Wednesday, February 15, 2012

O’Malley’s Bay Cleanup Proposals Could Hurt Small Businesses...

Ah yes, the old "X Claims" appended, the signal that the reporter and editor don't believe the assertion, and that you shouldn't either.  Just doing their due diligence and reporting what somebody "claimed."

So, just who "claimed" what?
Fiscal reports released Monday conclude two proposals at the core of Maryland Gov. Martin O’Malley’s (D) environmental agenda could hurt small businesses, despite previous claims to the contrary by the O’Malley administration.

Restricting large housing developments built with septic systems, which O’Malley said would safeguard farmland and protect the Chesapeake Bay, “may have a meaningful adverse impact on many small business residential developers, homebuilders, and associated contractors,” according to a nonpartisan analysis by the state’s Department of Legislative Services.

A separate analysis concluded a proposed increase in the “flush tax” on water usage for Chesapeake Bay restoration could also have a negative effect on business.
So an allegedly nonpartisan arm of the state responsible for services to the legislature finds that the significantly impact small private businesses?  Even though it's allegedly nonpartisan I would not suspect a business arm of the largely democrat dominated MD state government to lean right, so my suspicions are that they are underselling the possible harm.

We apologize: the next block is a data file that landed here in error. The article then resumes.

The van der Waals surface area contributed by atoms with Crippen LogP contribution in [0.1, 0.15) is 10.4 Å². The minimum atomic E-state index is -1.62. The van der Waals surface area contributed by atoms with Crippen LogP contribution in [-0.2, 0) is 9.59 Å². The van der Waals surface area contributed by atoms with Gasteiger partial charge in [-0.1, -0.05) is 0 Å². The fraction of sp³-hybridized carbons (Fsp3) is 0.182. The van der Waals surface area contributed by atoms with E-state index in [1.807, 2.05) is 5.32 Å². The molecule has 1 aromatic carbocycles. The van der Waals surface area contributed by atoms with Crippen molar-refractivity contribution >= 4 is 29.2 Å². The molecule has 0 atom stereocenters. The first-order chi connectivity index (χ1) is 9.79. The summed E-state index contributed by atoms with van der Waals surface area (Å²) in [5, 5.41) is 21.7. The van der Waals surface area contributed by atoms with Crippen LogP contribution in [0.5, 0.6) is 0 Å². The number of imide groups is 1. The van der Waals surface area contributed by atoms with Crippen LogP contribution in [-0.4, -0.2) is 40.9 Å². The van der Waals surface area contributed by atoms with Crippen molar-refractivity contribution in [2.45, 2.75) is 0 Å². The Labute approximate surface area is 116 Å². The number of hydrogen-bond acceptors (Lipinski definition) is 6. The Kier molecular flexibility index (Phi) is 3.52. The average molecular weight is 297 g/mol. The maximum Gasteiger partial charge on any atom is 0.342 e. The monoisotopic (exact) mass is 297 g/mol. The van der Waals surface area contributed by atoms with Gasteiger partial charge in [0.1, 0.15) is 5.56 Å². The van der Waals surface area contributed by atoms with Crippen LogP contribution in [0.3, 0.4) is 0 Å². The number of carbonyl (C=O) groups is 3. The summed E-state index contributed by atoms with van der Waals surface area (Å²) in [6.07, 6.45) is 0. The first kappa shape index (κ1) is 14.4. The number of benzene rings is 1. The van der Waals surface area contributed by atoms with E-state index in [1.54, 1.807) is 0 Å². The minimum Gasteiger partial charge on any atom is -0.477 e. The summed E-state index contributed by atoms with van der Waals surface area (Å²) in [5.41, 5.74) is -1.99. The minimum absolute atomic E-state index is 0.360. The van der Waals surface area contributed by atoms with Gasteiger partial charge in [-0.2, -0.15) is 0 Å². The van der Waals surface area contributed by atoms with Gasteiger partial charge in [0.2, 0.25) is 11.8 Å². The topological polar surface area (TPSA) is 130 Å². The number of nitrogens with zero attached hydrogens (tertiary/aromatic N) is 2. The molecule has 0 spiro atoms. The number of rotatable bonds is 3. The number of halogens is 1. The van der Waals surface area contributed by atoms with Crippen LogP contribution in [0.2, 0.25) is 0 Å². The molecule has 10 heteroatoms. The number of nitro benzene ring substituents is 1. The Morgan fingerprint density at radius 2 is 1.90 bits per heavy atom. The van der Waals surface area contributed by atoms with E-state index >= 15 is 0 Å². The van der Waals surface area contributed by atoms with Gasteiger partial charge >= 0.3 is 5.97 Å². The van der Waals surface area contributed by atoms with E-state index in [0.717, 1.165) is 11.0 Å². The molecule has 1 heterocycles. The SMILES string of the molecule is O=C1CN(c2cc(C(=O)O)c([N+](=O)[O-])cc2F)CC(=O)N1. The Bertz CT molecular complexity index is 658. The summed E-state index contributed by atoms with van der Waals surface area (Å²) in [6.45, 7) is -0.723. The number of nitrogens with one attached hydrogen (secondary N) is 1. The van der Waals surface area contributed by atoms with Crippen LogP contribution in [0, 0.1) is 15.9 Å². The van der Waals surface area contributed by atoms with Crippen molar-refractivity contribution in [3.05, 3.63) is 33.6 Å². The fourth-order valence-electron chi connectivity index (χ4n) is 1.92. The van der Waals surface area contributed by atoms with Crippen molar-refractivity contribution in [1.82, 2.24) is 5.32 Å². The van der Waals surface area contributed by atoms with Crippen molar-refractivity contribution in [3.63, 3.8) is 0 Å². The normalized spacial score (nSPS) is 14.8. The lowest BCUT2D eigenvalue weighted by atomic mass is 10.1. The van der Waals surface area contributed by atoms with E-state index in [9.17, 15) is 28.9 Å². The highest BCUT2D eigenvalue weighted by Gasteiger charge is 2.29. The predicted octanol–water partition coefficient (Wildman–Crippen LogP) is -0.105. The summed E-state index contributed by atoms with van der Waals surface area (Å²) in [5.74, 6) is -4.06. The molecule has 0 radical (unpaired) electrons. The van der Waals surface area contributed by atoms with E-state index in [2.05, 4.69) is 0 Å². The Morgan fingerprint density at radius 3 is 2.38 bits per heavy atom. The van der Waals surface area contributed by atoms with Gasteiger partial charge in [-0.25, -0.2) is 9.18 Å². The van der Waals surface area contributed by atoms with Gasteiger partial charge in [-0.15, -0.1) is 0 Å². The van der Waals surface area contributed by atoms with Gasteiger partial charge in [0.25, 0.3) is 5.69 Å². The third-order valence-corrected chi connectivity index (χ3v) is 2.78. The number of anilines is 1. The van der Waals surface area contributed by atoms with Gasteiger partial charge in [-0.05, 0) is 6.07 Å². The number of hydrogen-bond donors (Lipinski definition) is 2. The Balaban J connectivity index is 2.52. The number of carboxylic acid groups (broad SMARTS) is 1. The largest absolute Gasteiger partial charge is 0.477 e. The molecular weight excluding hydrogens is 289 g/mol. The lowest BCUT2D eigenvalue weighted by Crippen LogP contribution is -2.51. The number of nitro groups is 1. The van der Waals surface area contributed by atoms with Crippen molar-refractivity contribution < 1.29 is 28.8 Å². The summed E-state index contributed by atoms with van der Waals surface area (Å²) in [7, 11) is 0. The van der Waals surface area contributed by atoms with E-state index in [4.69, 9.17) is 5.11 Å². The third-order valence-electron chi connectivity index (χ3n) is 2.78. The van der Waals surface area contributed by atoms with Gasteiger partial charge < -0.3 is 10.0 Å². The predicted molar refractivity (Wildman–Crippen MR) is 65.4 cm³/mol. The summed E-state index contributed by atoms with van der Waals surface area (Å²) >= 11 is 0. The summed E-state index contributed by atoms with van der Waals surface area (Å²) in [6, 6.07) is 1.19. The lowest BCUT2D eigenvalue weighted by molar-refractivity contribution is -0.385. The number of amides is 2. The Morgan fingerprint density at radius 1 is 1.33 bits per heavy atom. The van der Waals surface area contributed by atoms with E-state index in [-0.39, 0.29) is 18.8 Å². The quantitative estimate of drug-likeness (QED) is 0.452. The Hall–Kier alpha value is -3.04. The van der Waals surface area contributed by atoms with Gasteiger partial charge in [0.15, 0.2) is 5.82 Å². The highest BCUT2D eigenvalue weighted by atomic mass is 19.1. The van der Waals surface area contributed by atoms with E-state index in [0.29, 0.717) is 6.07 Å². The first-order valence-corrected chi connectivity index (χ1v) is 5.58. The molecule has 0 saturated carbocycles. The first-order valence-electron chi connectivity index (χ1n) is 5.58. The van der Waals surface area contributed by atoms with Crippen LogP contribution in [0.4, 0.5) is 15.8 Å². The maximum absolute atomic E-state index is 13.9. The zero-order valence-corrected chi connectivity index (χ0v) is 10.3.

The O’Malley administration has acknowledged the plan to incentivize offshore wind energy would have an impact on small businesses due to projected increases in electricity costs. But it had maintained the other two bills would have “minimal or no impact” on small business.

Monday night, several lawmakers on the Senate environment committee expressed skepticism about the governor’s proposals in advance of his testimony Tuesday. “I think the administration doesn’t even really know what small business is,” said Sen. Roy P. Dyson, a Democrat who represents Calvert, Charles and St. Mary’s counties in southern Maryland. Dyson said O’Malley’s effort to curb the use of septic systems “will have an adverse impact on the growth in my area, a tremendous adverse impact.”
I think this is going to breakdown to the be standard rural-suburban versus urban split, with O'Malley and legislators from urban areas against the legislators from more rural and suburban areas seeing these in a different light.
Sen. Paul G. Pinsky (D-Prince George’s) defended the governor’s proposals, saying some negative effects on business are necessary to achieve goals such as pollution reduction and smart growth.

“Of course the builders are going to be against” restrictions on large housing developments served by septic systems, Pinsky said. “But the cost to the state and the federal government of cleaning up the bay is astronomical, and if we could reduce runoff, reduce nitrogen by restricting septics, it’s all to the benefit,” he said.

No comments:

Post a Comment